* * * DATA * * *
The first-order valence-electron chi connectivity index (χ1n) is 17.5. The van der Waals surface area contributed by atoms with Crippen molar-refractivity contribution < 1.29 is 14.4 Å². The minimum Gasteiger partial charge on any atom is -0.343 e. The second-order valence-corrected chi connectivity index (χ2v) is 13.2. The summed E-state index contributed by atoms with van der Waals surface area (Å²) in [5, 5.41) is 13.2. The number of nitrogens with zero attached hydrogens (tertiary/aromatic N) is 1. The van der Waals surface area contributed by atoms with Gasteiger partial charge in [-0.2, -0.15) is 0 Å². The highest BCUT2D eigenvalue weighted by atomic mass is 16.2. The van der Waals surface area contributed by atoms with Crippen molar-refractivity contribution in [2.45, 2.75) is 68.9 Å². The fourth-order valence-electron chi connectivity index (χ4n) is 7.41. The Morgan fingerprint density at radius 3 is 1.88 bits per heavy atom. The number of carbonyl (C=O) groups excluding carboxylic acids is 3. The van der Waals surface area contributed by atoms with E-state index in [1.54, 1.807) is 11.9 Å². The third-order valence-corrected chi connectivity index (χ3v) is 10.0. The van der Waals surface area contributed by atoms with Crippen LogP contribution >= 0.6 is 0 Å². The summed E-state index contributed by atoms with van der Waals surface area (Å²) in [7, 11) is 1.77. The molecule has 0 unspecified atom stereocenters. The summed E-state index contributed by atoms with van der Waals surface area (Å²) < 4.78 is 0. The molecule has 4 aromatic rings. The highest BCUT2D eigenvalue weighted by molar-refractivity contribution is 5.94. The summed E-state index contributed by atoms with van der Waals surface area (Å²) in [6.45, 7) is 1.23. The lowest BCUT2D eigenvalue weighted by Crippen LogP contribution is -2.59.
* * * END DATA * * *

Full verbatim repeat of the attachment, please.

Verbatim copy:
The first-order valence-electron chi connectivity index (χ1n) is 17.5. The van der Waals surface area contributed by atoms with Crippen molar-refractivity contribution < 1.29 is 14.4 Å². The minimum Gasteiger partial charge on any atom is -0.343 e. The second-order valence-corrected chi connectivity index (χ2v) is 13.2. The summed E-state index contributed by atoms with van der Waals surface area (Å²) in [5, 5.41) is 13.2. The number of nitrogens with zero attached hydrogens (tertiary/aromatic N) is 1. The van der Waals surface area contributed by atoms with Gasteiger partial charge in [-0.2, -0.15) is 0 Å². The highest BCUT2D eigenvalue weighted by atomic mass is 16.2. The van der Waals surface area contributed by atoms with Crippen molar-refractivity contribution in [2.45, 2.75) is 68.9 Å². The fourth-order valence-electron chi connectivity index (χ4n) is 7.41. The Morgan fingerprint density at radius 3 is 1.88 bits per heavy atom. The number of carbonyl (C=O) groups excluding carboxylic acids is 3. The van der Waals surface area contributed by atoms with E-state index in [1.54, 1.807) is 11.9 Å². The third-order valence-corrected chi connectivity index (χ3v) is 10.0. The van der Waals surface area contributed by atoms with Crippen LogP contribution >= 0.6 is 0 Å². The summed E-state index contributed by atoms with van der Waals surface area (Å²) in [7, 11) is 1.77. The molecule has 0 unspecified atom stereocenters. The summed E-state index contributed by atoms with van der Waals surface area (Å²) < 4.78 is 0. The molecule has 4 aromatic rings. The highest BCUT2D eigenvalue weighted by molar-refractivity contribution is 5.94. The summed E-state index contributed by atoms with van der Waals surface area (Å²) in [6.45, 7) is 1.23. The lowest BCUT2D eigenvalue weighted by Crippen LogP contribution is -2.59.